The latest bollywood release ‘Chef’ starring Saif Ali Khan is the story of a man’s love for food and his son. Roshan K the protagonist of the story is a chef in New York who having arose from the ‘Gullies’ of Chandni Chowk in New Delhi India and achieved the summit of success as a Chef is on a path downhill in his professional as well as personal life. This man in his pursuit of success and fame gets into a vicious circle and drifts apart from his life partner. He claims to love his son most in the world even when he feels tied down by the burdens of his profession, financial obligations etc and not able to spare enough time for him.
OK! I do not wish to turn this post into a movie review or a spoiler post. Instead this post is meant to look at some loud and subtle messages that the movie sends out through its course. I feel these messages are most relevant to the current generation of parents to teenagers or younger kids. Especially for the parents who are in a constant tug of war to strike a balance between their professional and personal lives. While many of them pursue their professional ambitions they run a high risk of losing out on the little joys of parenting and life in general. So here’s the food for thought that I carried out of the movie hall.
Why does a once 25 year old fierce and ready-to-take-on-the-world young struggler, turn into a complacent and ever-complaining-the-system 40 year old?
What is it that makes moving out of one’s comfort zone such a difficult task?
What is the sure shot recipe for Failure? Is it just about lack of Belief in self or is it absence of Perseverance?
In providing our kids all that is necessary to make them happy, do we only fulfill our duty as parents? Or is it that at times this is the best favor we could do unto ourselves?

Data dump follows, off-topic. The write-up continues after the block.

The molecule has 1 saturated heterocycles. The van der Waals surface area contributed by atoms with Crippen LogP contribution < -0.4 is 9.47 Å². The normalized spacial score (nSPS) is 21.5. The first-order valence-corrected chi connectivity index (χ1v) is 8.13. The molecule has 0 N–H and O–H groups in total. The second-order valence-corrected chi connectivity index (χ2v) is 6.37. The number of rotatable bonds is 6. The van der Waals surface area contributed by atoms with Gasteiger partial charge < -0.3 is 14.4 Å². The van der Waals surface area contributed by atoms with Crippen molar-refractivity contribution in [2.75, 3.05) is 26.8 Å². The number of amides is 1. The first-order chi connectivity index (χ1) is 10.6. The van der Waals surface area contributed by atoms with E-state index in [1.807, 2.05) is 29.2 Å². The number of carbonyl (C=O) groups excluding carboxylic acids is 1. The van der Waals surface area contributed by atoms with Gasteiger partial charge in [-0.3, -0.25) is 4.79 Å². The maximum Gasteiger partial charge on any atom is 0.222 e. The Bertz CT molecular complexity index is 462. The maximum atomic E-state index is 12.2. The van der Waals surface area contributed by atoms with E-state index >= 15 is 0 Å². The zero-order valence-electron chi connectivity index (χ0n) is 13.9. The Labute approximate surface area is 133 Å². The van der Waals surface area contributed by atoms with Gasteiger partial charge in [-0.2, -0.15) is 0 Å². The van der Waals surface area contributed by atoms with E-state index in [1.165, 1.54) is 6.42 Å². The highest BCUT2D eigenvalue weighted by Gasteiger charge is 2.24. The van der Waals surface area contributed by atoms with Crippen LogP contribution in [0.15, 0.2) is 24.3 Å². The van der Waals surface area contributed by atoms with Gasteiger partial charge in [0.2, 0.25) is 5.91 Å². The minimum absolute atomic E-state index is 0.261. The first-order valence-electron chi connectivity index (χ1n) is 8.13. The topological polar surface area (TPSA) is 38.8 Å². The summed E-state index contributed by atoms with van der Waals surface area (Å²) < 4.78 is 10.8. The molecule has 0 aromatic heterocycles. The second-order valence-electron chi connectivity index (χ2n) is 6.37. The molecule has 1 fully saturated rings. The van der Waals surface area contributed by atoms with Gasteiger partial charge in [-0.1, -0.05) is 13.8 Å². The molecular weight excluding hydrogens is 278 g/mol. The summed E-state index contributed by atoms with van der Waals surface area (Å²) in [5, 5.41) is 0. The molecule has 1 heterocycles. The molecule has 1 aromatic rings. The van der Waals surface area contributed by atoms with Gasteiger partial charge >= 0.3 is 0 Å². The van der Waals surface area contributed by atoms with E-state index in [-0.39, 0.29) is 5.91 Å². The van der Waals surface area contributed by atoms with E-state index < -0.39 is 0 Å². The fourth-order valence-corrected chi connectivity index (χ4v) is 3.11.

What does offering help mean? Does it come at the cost of wiping off memories of past and keeping aside one’s ego?
The above trivia if internalized and given some thought is strong enough to help one map a root-cause analysis of the reason for being unhappy in life. And more often than not, one will figure that the solutions to our problems lie within. Or on the contrary, one may just realize that we’ve been carrying a wrong problem all this time and our salvation (or rather happiness) lies in adorning a different quest altogether.
Rarely does one come across such simple manifestation of relationships that are seemingly complex yet the people involved rise above norms and accepted protocol to make the best of what life throws at them. Even at its slow pace, this beautiful account of failing relationships and genuine efforts to restore them does not bore you. Rather it acts as a catalyst to help you introspect and analyse what’s wrong in your own life and what is it that you need to do to put it back on track.